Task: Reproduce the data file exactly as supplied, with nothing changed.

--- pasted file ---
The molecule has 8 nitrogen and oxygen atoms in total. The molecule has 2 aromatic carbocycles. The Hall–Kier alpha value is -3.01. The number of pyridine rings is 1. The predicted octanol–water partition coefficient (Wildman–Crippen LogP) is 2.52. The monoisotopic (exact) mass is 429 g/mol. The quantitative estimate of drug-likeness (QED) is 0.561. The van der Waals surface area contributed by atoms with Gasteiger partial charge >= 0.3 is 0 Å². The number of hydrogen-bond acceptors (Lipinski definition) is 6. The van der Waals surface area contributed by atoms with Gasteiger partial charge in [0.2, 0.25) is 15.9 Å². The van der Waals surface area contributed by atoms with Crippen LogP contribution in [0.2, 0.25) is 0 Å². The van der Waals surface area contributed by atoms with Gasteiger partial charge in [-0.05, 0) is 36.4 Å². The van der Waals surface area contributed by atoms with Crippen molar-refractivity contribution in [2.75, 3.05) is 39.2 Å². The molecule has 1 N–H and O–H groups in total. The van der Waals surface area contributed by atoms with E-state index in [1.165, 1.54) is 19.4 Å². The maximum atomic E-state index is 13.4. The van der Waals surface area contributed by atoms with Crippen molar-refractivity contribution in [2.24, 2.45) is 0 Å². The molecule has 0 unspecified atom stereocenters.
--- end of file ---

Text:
The molecule has 8 nitrogen and oxygen atoms in total. The molecule has 2 aromatic carbocycles. The Hall–Kier alpha value is -3.01. The number of pyridine rings is 1. The predicted octanol–water partition coefficient (Wildman–Crippen LogP) is 2.52. The monoisotopic (exact) mass is 429 g/mol. The quantitative estimate of drug-likeness (QED) is 0.561. The van der Waals surface area contributed by atoms with Gasteiger partial charge >= 0.3 is 0 Å². The number of hydrogen-bond acceptors (Lipinski definition) is 6. The van der Waals surface area contributed by atoms with Gasteiger partial charge in [0.2, 0.25) is 15.9 Å². The van der Waals surface area contributed by atoms with Crippen LogP contribution in [0.2, 0.25) is 0 Å². The van der Waals surface area contributed by atoms with Gasteiger partial charge in [-0.05, 0) is 36.4 Å². The van der Waals surface area contributed by atoms with Crippen molar-refractivity contribution in [2.75, 3.05) is 39.2 Å². The molecule has 1 N–H and O–H groups in total. The van der Waals surface area contributed by atoms with E-state index in [1.165, 1.54) is 19.4 Å². The maximum atomic E-state index is 13.4. The van der Waals surface area contributed by atoms with Crippen molar-refractivity contribution in [2.24, 2.45) is 0 Å². The molecule has 0 unspecified atom stereocenters.